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Madonna Rehabilitation Hospitals

Madonna celebrates recreation therapy month

February 24, 2020

At Madonna Rehabilitation Hospitals, hundreds of patients recovering from serious injury or illness push through hours of therapy each day with a goal of getting back to their life roles. While all types of therapies involve work, Madonna’s recreational therapists (RTs) help patients get back to their hobbies and passions, integrating those joys into rehabilitation.

“Our patients get to do things that are a normal part of their lives,” said Margaret Williams, RT, a rec therapist of 33 years, 2 of which have been at Madonna’s Lincoln Campus. “They are introduced or reintroduced to activities and or ways to do activities they might have thought impossible.”

For Madonna’s rec therapists, providing patients hope that being able to continue to engage in activities after a life-changing event is one of their most important roles. The American Therapeutic Recreation Association (ARTA) indicates that rec therapists are integral in helping to reduce a patient’s depression, stress and anxiety while also helping each patient to build confidence in themselves.

Rec therapy played a critical role for former Madonna patient Grace Altrock, who, as a senior in high school, had to undergo surgery for Tethered Cord Syndrome that stemmed from her spina bifida. Grace has a passion for basketball, and at the time was co-captain of the Nebraska Red Dawgs wheelchair basketball team. During her time recovering at Madonna, she worked closely with Jessie Eveland, RT, to get back on the court. By incorporating basketball into therapy, Grace was able to focus on the excitement of engaging in her favorite sport instead of the physical work she was doing to strengthen her body.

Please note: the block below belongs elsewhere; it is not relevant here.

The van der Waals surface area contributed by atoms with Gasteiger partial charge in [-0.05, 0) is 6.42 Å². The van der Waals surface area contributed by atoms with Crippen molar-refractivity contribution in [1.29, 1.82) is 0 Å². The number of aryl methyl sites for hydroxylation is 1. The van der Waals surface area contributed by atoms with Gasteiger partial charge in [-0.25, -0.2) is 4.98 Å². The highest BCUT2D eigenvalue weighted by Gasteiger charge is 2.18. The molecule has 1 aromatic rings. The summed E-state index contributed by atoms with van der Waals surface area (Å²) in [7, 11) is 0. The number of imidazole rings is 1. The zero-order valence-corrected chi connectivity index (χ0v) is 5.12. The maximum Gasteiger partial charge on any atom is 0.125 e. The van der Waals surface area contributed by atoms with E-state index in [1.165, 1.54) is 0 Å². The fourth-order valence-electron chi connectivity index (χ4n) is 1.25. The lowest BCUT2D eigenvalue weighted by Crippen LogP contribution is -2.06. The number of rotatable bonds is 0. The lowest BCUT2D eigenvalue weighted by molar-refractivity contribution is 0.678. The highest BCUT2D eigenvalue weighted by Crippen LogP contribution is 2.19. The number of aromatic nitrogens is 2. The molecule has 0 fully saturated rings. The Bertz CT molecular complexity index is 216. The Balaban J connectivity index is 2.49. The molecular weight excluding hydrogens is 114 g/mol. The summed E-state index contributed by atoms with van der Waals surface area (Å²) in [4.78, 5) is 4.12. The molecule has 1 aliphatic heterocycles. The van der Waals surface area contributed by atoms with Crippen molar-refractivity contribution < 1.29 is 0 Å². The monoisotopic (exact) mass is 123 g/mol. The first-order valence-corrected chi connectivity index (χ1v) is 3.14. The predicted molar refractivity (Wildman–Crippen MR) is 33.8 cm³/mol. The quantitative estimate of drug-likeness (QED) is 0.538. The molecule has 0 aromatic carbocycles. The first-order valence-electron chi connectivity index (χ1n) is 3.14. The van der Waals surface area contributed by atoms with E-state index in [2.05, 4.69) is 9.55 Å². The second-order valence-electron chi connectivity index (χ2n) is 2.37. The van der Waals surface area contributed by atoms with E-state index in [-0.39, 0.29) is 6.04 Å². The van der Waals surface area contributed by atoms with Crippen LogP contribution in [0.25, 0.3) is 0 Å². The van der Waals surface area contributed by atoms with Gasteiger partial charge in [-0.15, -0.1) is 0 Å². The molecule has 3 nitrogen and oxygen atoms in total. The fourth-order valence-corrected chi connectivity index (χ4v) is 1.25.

“During her inpatient rehabilitation stay, we were able to work on various skills in our sessions to get her back on the court,” Jessie said. “To see how far she has come is incredible.”

Integrating basketball into therapy helped Grace to fine-tune her talents and continue playing basketball at the collegiate level at the University of Wisconsin-Whitewater. In January, Jessie was able to reconnect with Grace, who traveled to Omaha to compete in a wheelchair basketball tournament.

“It was incredibly special to attend Grace’s tournament,” Jessie said. “To go from recovering in acute rehabilitation to playing basketball at the collegiate level—what a fantastic story of strength and determination.”

Grace’s story is just one of countless examples of the importance of recreation therapy in a rehabilitation setting. Whether it’s playing basketball, painting, playing board games, gardening, or any other activity, using a patient’s interests can break down barriers and enhance their independence. Those successes are what drive Madonna’s rec therapists to continue to make a difference.

“I love to be able to be creative and pick activities that can focus on each patient’s individual needs,” Margaret said. “I love seeing patients work so hard and succeed, even when it’s in a tiny way.”